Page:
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During the holidays, I took my daughters to my aunt and uncle’s house in Rogers, TX. Over the last few years, when not working their day jobs at Scott and White hospital in Temple, they have grown a large garden of marketable produce, devoting more than 4 acres to the operation. I sent some photos to a friend of mine who has his own backyard garden. His enthusiasm was palpable. This is a guy who once told me, “everyone should have a garden.”

Fast forward to this spring. I finally got around to buying a bookshelf. As I set about putting it together, I started thinking, “I could put together a nicer, sturdier one than this. All I’d need is some wood, sandpaper, stain/paint, braces … never mind. This one will do for now.”

I don’t have all the tools at my disposal to carry out that sort of a project, any more than I do for gardening. My interests lie elsewhere. In a free society like ours, each person is allowed to pursue their own preferred interests. Eventually, however, we do require other goods for sustenance, and leisure, so we trade with each other.

In what has been the most unpredictable and surprising election season of my lifetime, one issue that has come under unusually widespread attack is free trade.

The Opposition

Resistance to free trade has typically been found in the Democratic Party. Its union supporters fret about their jobs being “shipped overseas,” and environmentalists express concerns about trading with countries that lack “adequate” protections thereof. A few decades ago, that bloc was countered by the relatively more market-friendly Democratic Leadership Council, whose influence peaked with the election of Bill Clinton as president.

Remaining democratic opposition was joined by a couple of protesters from the center-right, H. Ross Perot and Patrick Buchanan. Mr. Perot famously claimed during a 1992 presidential debate that we would hear “a giant sucking sound” of manufacturing going south to Mexico. Four years later, while seeking the Republican Party nomination for President, Mr. Buchanan campaigned on a fear of losing nationality as goods and labor move more seamlessly across borders.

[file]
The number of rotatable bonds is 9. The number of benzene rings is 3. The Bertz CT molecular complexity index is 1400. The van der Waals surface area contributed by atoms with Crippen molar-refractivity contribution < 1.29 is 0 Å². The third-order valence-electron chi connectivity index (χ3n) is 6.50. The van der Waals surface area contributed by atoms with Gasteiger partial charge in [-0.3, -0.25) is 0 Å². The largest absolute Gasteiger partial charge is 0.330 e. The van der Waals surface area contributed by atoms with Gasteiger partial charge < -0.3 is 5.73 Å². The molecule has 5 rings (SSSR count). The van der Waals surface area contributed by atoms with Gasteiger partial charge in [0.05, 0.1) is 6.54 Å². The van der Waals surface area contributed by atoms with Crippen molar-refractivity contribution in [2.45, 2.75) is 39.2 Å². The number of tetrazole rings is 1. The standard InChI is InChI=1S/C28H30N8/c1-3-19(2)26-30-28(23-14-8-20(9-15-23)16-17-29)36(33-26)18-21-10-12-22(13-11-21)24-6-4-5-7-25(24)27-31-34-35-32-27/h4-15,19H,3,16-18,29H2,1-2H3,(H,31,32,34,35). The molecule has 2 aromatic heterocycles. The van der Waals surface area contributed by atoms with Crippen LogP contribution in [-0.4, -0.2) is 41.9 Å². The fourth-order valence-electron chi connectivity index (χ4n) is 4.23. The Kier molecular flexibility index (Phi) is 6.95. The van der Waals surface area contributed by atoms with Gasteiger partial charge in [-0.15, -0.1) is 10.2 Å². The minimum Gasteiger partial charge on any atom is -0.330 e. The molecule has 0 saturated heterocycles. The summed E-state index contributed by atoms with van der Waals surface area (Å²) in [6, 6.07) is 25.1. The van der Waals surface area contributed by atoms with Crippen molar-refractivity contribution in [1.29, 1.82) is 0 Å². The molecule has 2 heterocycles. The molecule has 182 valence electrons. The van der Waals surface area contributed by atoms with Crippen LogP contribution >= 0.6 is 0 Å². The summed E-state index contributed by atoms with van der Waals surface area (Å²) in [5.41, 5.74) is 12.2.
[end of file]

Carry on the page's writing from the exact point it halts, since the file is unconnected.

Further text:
Nowadays, the DLC is defunct (2011) while the spirit of Messrs. Perot and Buchanan has morphed into this election season’s wild card, Donald Trump. The similarities amongst the three are many: businessmen (Perot and Trump), populist streaks, insurgent outsiders, meticulously crafted coifs, etc. They also share a skepticism of free trade.

A few Trump talking points have jumped out at me: “we don’t make things anymore,” we’re in “imbalance (deficit) with” other countries and threatening a 45% tariff on Chinese goods.

Trade protectionism has been around for ages. Our Founding Fathers supported tariffs, which used to be a prominent source of government revenue. Alexander Hamilton even coined the “infant industry” argument, whereby the government shields from international competition new and developing industries deemed important to self-sufficiency and independence.

Trade and Trump

In trade debates of modern times, Republicans have typically argued for “free” trade, whereas “fair trade” was sought by Democrats. Mr. Trump has picked up the mantle of the latter, saying the 45% tariff is merely a threat to achieve such fairness.

I’m reminded of the interrogation scene in the movie “Starsky and Hutch” where
Ben Stiller tries to coerce some information out of a suspect … by pointing the gun at his own head. Why threaten the American consumer with price hikes? Why not, for example, allow domestic steel-input consumers to benefit from rock-bottom prices that result from Chinese overproduction? How does it make sense to protect the American steel industry with a tariff of more than 500% if employment in, and value produced by, those input consumers is greater?